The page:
What you may want before consulting a lawyer about your tax deed.

by Chris on February 27, 2012

This is one of the big questions people have after buying property at the tax sale auction. In most cases you should be absolutely certain that the three year redemption period is over. Make sure that it has been more than three years from the date of recordation not the date of the actual sale. Although most people seek an attorney at that time, even then an attorney will not be able to give you a legal opinion without first obtaining a property abstract for the property described in your tax deed.

The abstract will track the history of the property by searching back through all the documents available on the public record pertaining to that certain parcel. An abstract can be relatively simple, or it can be very complex, depending on the particular piece of property.  For example abstract will document past sales, mortgages, liens, and a multitude of other documents. An attorney examines the abstract for all “red flags” and makes a determination of who the former owners are, and anyone else who may have an ownership interest in the property. Ultimately, the lawyer will render a title opinion which will indicate who the defendants will be, and how to terminate their ownership interest.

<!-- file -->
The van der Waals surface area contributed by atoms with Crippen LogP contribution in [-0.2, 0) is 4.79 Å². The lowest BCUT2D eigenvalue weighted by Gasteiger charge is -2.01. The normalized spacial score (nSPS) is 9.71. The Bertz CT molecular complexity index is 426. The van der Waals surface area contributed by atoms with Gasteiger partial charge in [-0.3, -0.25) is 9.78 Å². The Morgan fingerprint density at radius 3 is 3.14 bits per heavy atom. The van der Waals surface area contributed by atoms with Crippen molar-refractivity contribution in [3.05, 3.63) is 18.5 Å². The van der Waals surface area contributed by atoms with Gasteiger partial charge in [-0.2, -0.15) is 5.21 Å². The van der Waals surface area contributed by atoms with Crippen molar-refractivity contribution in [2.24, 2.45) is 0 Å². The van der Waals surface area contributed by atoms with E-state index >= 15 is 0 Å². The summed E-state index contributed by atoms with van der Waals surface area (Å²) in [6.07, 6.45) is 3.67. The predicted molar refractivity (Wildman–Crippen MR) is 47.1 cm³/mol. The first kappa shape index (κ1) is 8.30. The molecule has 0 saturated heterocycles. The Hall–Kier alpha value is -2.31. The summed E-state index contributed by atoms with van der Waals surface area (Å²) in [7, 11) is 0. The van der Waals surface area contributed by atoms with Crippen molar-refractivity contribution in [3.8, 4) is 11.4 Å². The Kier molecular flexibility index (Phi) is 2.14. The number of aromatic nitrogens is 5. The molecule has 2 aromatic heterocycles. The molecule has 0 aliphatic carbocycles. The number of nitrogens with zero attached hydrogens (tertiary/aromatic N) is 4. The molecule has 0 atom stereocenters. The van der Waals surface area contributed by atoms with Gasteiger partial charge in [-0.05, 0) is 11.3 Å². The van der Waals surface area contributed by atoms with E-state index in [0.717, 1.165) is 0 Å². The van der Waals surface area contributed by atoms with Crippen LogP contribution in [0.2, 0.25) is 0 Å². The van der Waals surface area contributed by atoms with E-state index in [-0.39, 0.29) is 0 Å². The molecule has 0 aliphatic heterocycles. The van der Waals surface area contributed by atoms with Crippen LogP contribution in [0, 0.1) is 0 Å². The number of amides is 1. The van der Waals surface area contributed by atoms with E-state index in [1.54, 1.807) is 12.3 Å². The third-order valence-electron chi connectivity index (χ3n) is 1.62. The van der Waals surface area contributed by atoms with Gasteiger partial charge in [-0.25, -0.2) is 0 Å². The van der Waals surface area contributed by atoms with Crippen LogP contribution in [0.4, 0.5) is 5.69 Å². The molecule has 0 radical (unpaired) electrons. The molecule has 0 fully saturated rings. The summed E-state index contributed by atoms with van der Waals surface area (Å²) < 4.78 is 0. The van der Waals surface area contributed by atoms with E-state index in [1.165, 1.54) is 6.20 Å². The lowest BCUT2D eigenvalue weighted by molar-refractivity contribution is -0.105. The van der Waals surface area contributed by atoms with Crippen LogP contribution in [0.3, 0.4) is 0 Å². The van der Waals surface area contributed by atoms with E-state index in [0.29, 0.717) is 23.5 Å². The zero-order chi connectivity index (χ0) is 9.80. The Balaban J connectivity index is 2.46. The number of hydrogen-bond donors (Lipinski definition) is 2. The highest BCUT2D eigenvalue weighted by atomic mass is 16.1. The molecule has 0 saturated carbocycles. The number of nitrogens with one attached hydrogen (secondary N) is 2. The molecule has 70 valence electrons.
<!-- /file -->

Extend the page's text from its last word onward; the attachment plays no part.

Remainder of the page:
Before going out and getting an abstract on your property keep a few things in mind. Since it is very important I am repeating it: make sure three years have passed since the tax sale was recorded. Make sure that you haven’t received a redemption check from the sheriff or other taxing authority. If your deed is less than 100% then you may want to consult an attorney first. Finally, obtaining an abstract is relatively easy and abstractors/abstracting companies  are widely available in every parish in the state. Visit our links page for more information on contacting an abstract company near you.

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